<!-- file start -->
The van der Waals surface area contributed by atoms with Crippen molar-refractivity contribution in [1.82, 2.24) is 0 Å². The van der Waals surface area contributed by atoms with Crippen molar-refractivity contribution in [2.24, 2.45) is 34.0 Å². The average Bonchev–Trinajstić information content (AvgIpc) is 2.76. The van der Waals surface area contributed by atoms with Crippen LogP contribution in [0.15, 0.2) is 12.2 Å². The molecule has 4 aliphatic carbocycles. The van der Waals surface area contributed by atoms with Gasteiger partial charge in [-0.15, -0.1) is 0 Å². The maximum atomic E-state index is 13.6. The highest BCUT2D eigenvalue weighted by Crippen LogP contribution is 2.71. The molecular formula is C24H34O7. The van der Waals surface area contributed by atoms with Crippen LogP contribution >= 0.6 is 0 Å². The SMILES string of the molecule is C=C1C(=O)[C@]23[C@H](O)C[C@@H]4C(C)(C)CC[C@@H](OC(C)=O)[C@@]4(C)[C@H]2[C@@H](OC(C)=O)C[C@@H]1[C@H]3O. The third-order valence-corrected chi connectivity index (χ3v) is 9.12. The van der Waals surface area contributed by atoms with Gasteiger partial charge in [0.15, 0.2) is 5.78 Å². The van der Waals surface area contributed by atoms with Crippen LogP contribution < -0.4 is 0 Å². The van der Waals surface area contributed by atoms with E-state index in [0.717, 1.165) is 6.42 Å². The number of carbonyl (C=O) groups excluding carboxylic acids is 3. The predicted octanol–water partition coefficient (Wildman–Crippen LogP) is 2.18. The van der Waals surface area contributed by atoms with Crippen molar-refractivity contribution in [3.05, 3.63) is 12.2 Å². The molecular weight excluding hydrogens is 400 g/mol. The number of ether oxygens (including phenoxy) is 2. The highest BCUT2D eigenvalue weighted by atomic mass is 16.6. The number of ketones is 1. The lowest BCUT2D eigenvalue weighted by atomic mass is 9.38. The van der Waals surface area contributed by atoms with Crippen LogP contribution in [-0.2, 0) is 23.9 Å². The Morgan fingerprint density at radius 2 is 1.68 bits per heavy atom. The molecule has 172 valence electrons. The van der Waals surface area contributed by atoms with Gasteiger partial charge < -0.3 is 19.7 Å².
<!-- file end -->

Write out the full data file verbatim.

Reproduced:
The van der Waals surface area contributed by atoms with Crippen molar-refractivity contribution in [1.82, 2.24) is 0 Å². The van der Waals surface area contributed by atoms with Crippen molar-refractivity contribution in [2.24, 2.45) is 34.0 Å². The average Bonchev–Trinajstić information content (AvgIpc) is 2.76. The van der Waals surface area contributed by atoms with Crippen LogP contribution in [0.15, 0.2) is 12.2 Å². The molecule has 4 aliphatic carbocycles. The van der Waals surface area contributed by atoms with Gasteiger partial charge in [-0.15, -0.1) is 0 Å². The maximum atomic E-state index is 13.6. The highest BCUT2D eigenvalue weighted by Crippen LogP contribution is 2.71. The molecular formula is C24H34O7. The van der Waals surface area contributed by atoms with Crippen LogP contribution >= 0.6 is 0 Å². The SMILES string of the molecule is C=C1C(=O)[C@]23[C@H](O)C[C@@H]4C(C)(C)CC[C@@H](OC(C)=O)[C@@]4(C)[C@H]2[C@@H](OC(C)=O)C[C@@H]1[C@H]3O. The third-order valence-corrected chi connectivity index (χ3v) is 9.12. The van der Waals surface area contributed by atoms with Gasteiger partial charge in [0.15, 0.2) is 5.78 Å². The van der Waals surface area contributed by atoms with Crippen LogP contribution < -0.4 is 0 Å². The van der Waals surface area contributed by atoms with E-state index in [0.717, 1.165) is 6.42 Å². The number of carbonyl (C=O) groups excluding carboxylic acids is 3. The predicted octanol–water partition coefficient (Wildman–Crippen LogP) is 2.18. The van der Waals surface area contributed by atoms with Crippen molar-refractivity contribution in [3.05, 3.63) is 12.2 Å². The molecular weight excluding hydrogens is 400 g/mol. The number of ether oxygens (including phenoxy) is 2. The highest BCUT2D eigenvalue weighted by atomic mass is 16.6. The number of ketones is 1. The lowest BCUT2D eigenvalue weighted by atomic mass is 9.38. The van der Waals surface area contributed by atoms with Crippen LogP contribution in [-0.2, 0) is 23.9 Å². The Morgan fingerprint density at radius 2 is 1.68 bits per heavy atom. The molecule has 172 valence electrons. The van der Waals surface area contributed by atoms with Gasteiger partial charge < -0.3 is 19.7 Å².